On the 80th anniversary of the speech given by a young non-anglophone Basque at the Madison Square Garden in New York, a book about Lombana has been presented at the Sabino Araba Foundation in Bilbao.
Both authors underlined that the book collects "the incredible trajectory of José Luis de la Lombana, a young activist of the Basque Nationalist Party, born in Gasteiz within a Basque nationalist family, which during the years of the 1936 war and the subsequent dictatorship carried out a great anti-Franco activity calling for peace in Europe and the Americas and for Basque freedom".
Erkoreka and Anasagasti -authors of recommended monographs on the contemporary history of Euskadi and the Basque Government, with the collaboration of Xabier Irujo- have detailed during the presentation Lombana's life trajectory, from his education in Madrid, his participation in the anti-Franco resistance, his incarceration in Gasteiz, his departure to exile in France, his activism in Barcelona where he worked as an editor for the Basque nationalist newspaper Euzkadi, supporting the Basque Government in exile, and, finally, his long years of exile in Colombia.
The book focuses on Lombana's intervention at the Second World Youth Congress for Peace that took place in New York in 1938 where he argued against the pro-Franco propaganda in the United States. Lombana was one of the delegates of the Basque Nationalist Party in the World Youth Congress for Peace and during his period of activism in the United States, he made "innumerable observations about American society and the American Basques, establishing bridges between different North American groups and the Basques. All this within the framework of a complex and tumultuous period both in the United States and in the rest of the world."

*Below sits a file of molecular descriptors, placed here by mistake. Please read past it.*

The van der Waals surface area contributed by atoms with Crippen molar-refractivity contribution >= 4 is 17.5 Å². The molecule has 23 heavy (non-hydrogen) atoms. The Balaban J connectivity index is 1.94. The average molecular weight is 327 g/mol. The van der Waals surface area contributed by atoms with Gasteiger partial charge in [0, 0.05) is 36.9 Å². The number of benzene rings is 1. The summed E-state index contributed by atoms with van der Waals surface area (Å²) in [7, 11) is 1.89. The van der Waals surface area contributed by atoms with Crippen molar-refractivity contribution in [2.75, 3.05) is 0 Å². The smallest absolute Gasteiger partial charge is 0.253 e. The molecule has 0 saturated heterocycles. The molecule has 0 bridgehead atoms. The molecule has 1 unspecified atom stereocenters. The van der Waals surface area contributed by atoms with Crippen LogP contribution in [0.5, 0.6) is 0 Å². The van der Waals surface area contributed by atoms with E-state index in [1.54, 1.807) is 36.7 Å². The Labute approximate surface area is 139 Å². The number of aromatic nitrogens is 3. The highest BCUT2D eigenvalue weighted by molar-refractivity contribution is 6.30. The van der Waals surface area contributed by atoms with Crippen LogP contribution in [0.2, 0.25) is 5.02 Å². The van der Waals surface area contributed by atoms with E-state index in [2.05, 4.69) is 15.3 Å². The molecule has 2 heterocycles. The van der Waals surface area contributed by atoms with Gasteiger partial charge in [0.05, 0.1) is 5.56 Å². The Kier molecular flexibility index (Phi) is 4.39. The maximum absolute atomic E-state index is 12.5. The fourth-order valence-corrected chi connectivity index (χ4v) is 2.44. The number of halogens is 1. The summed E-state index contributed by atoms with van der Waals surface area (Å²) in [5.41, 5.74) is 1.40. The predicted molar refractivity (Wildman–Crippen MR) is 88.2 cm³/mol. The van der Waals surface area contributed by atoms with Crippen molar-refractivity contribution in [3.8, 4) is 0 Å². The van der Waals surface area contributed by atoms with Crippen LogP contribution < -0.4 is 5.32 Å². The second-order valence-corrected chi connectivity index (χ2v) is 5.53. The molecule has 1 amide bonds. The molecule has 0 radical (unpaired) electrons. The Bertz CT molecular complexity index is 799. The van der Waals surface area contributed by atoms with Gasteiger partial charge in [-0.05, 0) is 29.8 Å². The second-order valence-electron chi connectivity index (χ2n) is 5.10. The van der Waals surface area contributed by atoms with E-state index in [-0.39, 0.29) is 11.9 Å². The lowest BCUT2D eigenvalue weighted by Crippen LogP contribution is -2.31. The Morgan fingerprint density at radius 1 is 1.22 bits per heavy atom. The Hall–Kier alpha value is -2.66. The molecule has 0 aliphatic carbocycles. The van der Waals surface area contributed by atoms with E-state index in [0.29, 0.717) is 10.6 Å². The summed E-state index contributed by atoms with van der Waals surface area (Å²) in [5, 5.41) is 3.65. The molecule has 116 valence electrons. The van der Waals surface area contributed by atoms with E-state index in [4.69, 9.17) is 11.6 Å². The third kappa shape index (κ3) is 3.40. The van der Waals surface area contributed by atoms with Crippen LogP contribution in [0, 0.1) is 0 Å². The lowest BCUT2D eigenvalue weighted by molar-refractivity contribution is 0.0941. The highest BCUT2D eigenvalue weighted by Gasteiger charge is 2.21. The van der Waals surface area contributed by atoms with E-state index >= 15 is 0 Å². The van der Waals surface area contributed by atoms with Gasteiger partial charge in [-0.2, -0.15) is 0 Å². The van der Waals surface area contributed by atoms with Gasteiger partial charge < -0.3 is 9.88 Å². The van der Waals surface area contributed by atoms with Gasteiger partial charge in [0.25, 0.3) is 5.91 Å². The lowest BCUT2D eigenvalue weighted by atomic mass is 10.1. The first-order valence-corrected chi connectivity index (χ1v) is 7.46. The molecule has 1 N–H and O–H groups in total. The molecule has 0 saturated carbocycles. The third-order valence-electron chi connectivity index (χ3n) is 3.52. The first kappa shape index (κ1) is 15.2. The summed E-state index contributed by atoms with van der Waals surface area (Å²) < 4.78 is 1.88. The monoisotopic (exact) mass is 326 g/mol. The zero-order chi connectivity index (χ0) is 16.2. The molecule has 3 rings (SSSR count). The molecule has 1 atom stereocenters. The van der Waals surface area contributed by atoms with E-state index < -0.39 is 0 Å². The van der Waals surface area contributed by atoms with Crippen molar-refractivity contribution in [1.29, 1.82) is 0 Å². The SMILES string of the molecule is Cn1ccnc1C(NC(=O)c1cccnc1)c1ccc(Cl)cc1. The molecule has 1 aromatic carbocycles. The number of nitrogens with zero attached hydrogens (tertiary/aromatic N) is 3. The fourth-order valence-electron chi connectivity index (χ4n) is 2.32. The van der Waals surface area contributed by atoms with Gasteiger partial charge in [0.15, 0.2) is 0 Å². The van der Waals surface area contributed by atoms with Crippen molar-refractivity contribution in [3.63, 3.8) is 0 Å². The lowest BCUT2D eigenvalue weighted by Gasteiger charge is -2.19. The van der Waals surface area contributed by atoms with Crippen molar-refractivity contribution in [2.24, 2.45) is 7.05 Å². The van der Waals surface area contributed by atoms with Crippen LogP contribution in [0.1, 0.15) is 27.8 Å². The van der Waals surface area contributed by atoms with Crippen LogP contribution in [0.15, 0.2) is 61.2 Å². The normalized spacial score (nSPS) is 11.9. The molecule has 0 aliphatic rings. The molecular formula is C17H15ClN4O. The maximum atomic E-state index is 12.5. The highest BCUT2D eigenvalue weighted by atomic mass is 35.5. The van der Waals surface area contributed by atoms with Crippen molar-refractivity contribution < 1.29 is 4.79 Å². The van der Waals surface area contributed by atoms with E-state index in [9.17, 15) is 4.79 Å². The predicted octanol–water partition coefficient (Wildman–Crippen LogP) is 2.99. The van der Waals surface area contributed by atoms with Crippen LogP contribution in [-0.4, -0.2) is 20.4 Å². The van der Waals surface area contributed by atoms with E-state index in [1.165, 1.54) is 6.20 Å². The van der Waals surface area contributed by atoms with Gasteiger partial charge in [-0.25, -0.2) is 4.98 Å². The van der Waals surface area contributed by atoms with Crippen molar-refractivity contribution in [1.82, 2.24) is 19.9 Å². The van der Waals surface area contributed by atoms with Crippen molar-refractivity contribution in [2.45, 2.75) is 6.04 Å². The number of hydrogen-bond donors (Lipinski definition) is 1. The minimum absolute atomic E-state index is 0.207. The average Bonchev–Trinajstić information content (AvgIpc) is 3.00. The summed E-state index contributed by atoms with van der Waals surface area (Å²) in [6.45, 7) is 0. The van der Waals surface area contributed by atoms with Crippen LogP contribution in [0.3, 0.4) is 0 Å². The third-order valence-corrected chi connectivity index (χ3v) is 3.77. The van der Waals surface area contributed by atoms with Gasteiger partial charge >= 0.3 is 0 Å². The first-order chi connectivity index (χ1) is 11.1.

In New York, Lombana who at the time was only 27 years old found a society that was not so uninformed about the war and the Basques. The Americans had followed through the press the ups and downs of the war and had a fairly clear criterion around the Basque reality. But in the end Lombana outlined a rather "pessimistic" approach. In his opinion there was little to be done from America to help Europe in general and Spain or the Basque Country and Catalonia in particular. Very little. Both geographically and intellectually, the United States felt alienated from Europe and its social, cultural and political problems.
The book also analyzes the first years of the delegation of the Basque Government in New York, three years before the arrival of Lehendakari Agirre escaping from the Nazis in World War II. There are also reports on the efforts to support the Basque Government in France and the United States and letters on the propaganda effort both in favor of Basque nationalism and the rebels and their international allies, Nazi Germany and Fascist Italy.